Cytomedix, Inc. (CMXI) Partners with National Institute of Health to Conduct First-of-its-Kind Clinical Trial

Cytomedix, a regenerative therapies company focused on the development of innovative platelet and adult stem cell technologies, has inked an agreement with the National Institute of Health (NIH) to collaborate on a phase 2 clinical study of patients with intermittent claudication (IC), a condition that causes reduced flow of blood and oxygen to muscles in the leg.

The study is being funded by the National Heart, Lung and Blood Institute/NIH, and will be managed by the Cardiovascular Cell Therapy Research Network (CCTRN), which will also assume responsibility for patient enrollment.

The phase 2 PACE (Patients with Intermittent Claudication Injected with ALDH Bright Cells) study is an 80 patient, double-blind, placebo-controlled clinical trial designed to demonstrate the safety and efficacy of ALD-301 (Bright Cells) in patients diagnosed with IC. The study will be the first randomized clinical trial to demonstrate the benefits of autologous stem cell therapy in PAD patients with IC.

In addition, researchers will examine changes in leg collateral arterial anatomy, calf muscle blood flow, and tissue perfusion via magnetic resonance imaging (MRI) to potentially support the angiogenic mechanism of Bright Cells.

Cytomedix in February acquired Aldagen and the Bright Cell technology, a move that CEO Martin P. Rosendale says puts Cytomedix in a favorable position to investigate promising clinical paths in regenerative medicine, in synch with today’s agreement.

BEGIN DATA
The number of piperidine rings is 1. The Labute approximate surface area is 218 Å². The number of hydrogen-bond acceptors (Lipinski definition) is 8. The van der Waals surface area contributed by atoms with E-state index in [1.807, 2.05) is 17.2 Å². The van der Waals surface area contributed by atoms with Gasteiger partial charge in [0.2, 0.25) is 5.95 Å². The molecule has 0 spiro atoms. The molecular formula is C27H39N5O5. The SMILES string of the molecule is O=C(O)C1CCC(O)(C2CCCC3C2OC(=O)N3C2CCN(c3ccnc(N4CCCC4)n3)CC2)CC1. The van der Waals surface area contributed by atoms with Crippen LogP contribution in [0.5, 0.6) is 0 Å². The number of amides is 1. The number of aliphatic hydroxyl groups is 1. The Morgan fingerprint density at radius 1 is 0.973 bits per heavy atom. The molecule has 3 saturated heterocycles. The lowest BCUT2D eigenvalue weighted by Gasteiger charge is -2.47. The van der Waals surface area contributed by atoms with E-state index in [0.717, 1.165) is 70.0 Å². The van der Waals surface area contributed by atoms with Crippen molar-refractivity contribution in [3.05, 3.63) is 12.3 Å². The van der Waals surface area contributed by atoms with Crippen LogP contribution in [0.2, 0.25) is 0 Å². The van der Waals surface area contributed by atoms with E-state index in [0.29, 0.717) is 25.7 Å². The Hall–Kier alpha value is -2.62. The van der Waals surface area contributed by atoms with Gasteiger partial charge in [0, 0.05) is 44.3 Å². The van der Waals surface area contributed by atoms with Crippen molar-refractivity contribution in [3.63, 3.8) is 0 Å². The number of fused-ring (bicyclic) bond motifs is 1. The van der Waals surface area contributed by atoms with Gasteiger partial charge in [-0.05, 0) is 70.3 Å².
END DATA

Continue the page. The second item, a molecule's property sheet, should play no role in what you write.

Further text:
“We look forward to supplying a highly differentiated personalized cell therapy product to the participating CCTRN centers involved with this important PAD indication. Intermittent claudication is a serious consequence of arteriosclerosis which, if left untreated, will likely progress to pain at rest and possibly open wounds,” Rosendale stated in the press release. “Our experience with the AutoloGel product and the clinical treatment of lower extremity wounds resulting from CLI has provided us with a full appreciation of the difficult clinical outcomes associated with this compromised patient population. We are hopeful that improvements in lower leg blood flow will lead to increased peak walking time which has been accepted as an FDA approvable endpoint in pivotal phase 3 trials in IC.”

The clinical study has received Investigational New Drug approval from the U.S. Food and Drug Administration (FDA). CCTRN plans to commence patient enrollment in the first quarter of 2013 upon the Investigational Review Board approvals from the participating centers.

For more information, visit www.cytomedix.com

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